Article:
With winter came blindness and the ice family. I had years to prepare for glaucoma’s worst, but nothing could have prepared me for the ice family. They arrived within hours of my sight departing, a translucent man, woman, and child walked into my kitchen and settled on the tan couch. I ordered them out of my house and mind, freaked that I could see them, see the objects around them. They sat frozen, staring, four holes where their facial features should be.
My daughter appeared equally unannounced in the afternoon. She didn’t want to hear about the ice family. When I persisted, she phoned my doctor. On the drive to his office, the ice family sat in the back, my daughter rigid and silent behind the wheel. From the radio, warnings about icy roads, about another big storm coming.
My doctor’s hands felt large, cold. The genius confirmed my blindness, and postulated on shock, senility, psychosis. He and my daughter went on to talk about the big freeze forecast. They predicted record snows, treacherous conditions.
I said, “Best not to know what’s coming, avoid the dread.”
Some days I had wanted to gouge out my failing eyes, to get the waiting, the blindness, done with.
At home, the ice man returned to the couch and smoked his pipe, sent up gray, pine-scented wisps. The ice woman folded the newspaper in two, intent. The ice child played with her Raggedy Anne. An ice dog trotted in and lay next to the child’s feet. I told my daughter about the dog. She said such talk frightened her, and brought me two of my new pills. They tasted bitter, black.
“Yellow,” she said.
I awoke in the dark in my bed, the ice man sleeping on my left, and the ice woman and child on my right. Their cold breaths touched me. They smelled of winter, of white, of vast, open space. The dog lay at my icy feet. I felt the bumps of my wristwatch, and decided to lie-in, it had been fifteen years since I had woken up beside anyone.
Later, we sat together at the kitchen table. They watched me eat toast, beans, and scrambled eggs, drink percolated coffee. The biggest breakfast I’d enjoyed in years. I told stories about my childhood, travels, marriage, teaching, and more. They smiled with their whole bodies. The dog licked tomato ketchup from my fingers, his tongue cold, grateful.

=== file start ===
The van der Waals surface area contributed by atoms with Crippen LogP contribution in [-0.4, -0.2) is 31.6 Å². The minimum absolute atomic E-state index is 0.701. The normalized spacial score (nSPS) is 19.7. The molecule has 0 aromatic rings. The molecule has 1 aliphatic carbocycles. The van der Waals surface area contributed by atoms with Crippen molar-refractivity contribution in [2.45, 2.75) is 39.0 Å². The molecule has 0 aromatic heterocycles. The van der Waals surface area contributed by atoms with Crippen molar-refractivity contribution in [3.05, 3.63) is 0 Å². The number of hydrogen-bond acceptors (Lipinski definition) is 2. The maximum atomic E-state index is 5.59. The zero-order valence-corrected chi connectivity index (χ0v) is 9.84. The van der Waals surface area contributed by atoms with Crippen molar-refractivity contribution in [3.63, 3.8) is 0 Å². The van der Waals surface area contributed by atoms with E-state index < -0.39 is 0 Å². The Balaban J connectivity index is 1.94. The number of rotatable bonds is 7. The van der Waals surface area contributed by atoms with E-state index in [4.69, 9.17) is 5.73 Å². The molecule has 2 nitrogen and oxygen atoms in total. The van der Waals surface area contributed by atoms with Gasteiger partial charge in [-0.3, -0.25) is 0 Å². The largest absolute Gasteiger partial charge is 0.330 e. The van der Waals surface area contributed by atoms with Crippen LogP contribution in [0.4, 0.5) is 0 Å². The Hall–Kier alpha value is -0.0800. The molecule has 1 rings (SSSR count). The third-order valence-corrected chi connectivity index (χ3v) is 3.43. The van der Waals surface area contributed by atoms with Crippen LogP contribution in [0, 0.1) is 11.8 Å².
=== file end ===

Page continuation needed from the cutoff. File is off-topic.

Mid-morning, the turn of my daughter’s key in the door sent a shiver through me. She clapped herself, complaining that the house was as cold as Christmas, and cranked-up the heating. I wouldn’t let her sit on the couch, on top of the ice family. She forced more pills into me. The ice dog growled. The ice woman’s hands curled into fists and she came and stood next to us. I ordered my daughter off. She stormed out, into weather as biting.
The ice man changed the locks on my front door. The ice woman watered my plants. I played with the ice child and her Raggedy Anne. My hand touched the child’s, and my skin stuck. I pulled back my hand, and tried not to be greedy, to not wish for more.
In the afternoon, with a jolt, I noticed damp patches from their bodies on the couch. I hurried into layers, and my hat, scarf and coat, and turned-off the heating. The phone rang and rang. I unplugged the noise. I rubbed my hands together, and wrapped my scarf tight around my mouth, my nose and ears. I paced the hall, squeezing the tops of my arms, and imagined the warmth of the sun. The chill, eventually, drove me to bed. I turned on the stairs, to check. There they were, following, a trail of their damp footprints on the carpet.